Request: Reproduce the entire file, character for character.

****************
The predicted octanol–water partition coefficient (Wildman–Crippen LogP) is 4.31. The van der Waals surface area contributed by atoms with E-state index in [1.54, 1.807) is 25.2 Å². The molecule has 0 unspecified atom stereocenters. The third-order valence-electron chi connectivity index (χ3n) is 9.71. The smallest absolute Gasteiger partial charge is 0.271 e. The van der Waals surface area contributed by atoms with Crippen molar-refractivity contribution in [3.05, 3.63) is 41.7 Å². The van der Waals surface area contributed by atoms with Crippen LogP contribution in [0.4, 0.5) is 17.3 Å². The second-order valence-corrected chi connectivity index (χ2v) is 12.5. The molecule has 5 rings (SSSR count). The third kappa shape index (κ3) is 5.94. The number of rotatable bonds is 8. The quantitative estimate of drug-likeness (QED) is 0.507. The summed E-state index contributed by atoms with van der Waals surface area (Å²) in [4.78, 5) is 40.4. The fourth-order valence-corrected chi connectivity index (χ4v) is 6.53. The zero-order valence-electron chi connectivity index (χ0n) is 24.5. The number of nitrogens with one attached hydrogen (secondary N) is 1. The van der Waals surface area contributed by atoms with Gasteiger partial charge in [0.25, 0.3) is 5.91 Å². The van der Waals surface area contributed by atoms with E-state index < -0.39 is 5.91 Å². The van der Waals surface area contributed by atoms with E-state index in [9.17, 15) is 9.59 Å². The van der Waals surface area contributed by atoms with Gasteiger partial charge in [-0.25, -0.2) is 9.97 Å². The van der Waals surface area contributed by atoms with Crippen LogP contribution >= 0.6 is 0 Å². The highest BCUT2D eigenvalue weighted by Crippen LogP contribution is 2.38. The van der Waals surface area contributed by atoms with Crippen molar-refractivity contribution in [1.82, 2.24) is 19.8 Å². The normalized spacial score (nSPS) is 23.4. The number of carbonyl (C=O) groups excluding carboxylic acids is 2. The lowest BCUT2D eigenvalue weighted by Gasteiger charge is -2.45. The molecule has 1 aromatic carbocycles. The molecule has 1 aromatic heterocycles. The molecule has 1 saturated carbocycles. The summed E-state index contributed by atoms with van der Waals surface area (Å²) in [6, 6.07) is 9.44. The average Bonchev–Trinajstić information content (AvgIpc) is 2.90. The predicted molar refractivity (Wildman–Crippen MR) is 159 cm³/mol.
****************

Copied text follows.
The predicted octanol–water partition coefficient (Wildman–Crippen LogP) is 4.31. The van der Waals surface area contributed by atoms with E-state index in [1.54, 1.807) is 25.2 Å². The molecule has 0 unspecified atom stereocenters. The third-order valence-electron chi connectivity index (χ3n) is 9.71. The smallest absolute Gasteiger partial charge is 0.271 e. The van der Waals surface area contributed by atoms with Crippen molar-refractivity contribution in [3.05, 3.63) is 41.7 Å². The van der Waals surface area contributed by atoms with Crippen LogP contribution in [0.4, 0.5) is 17.3 Å². The second-order valence-corrected chi connectivity index (χ2v) is 12.5. The molecule has 5 rings (SSSR count). The third kappa shape index (κ3) is 5.94. The number of rotatable bonds is 8. The quantitative estimate of drug-likeness (QED) is 0.507. The summed E-state index contributed by atoms with van der Waals surface area (Å²) in [4.78, 5) is 40.4. The fourth-order valence-corrected chi connectivity index (χ4v) is 6.53. The zero-order valence-electron chi connectivity index (χ0n) is 24.5. The number of nitrogens with one attached hydrogen (secondary N) is 1. The van der Waals surface area contributed by atoms with Gasteiger partial charge in [0.25, 0.3) is 5.91 Å². The van der Waals surface area contributed by atoms with E-state index < -0.39 is 5.91 Å². The van der Waals surface area contributed by atoms with E-state index in [9.17, 15) is 9.59 Å². The van der Waals surface area contributed by atoms with Gasteiger partial charge in [-0.25, -0.2) is 9.97 Å². The van der Waals surface area contributed by atoms with Crippen LogP contribution >= 0.6 is 0 Å². The highest BCUT2D eigenvalue weighted by Crippen LogP contribution is 2.38. The van der Waals surface area contributed by atoms with Crippen molar-refractivity contribution in [1.82, 2.24) is 19.8 Å². The normalized spacial score (nSPS) is 23.4. The number of carbonyl (C=O) groups excluding carboxylic acids is 2. The lowest BCUT2D eigenvalue weighted by Gasteiger charge is -2.45. The molecule has 1 aromatic carbocycles. The molecule has 1 aromatic heterocycles. The molecule has 1 saturated carbocycles. The summed E-state index contributed by atoms with van der Waals surface area (Å²) in [6, 6.07) is 9.44. The average Bonchev–Trinajstić information content (AvgIpc) is 2.90. The predicted molar refractivity (Wildman–Crippen MR) is 159 cm³/mol.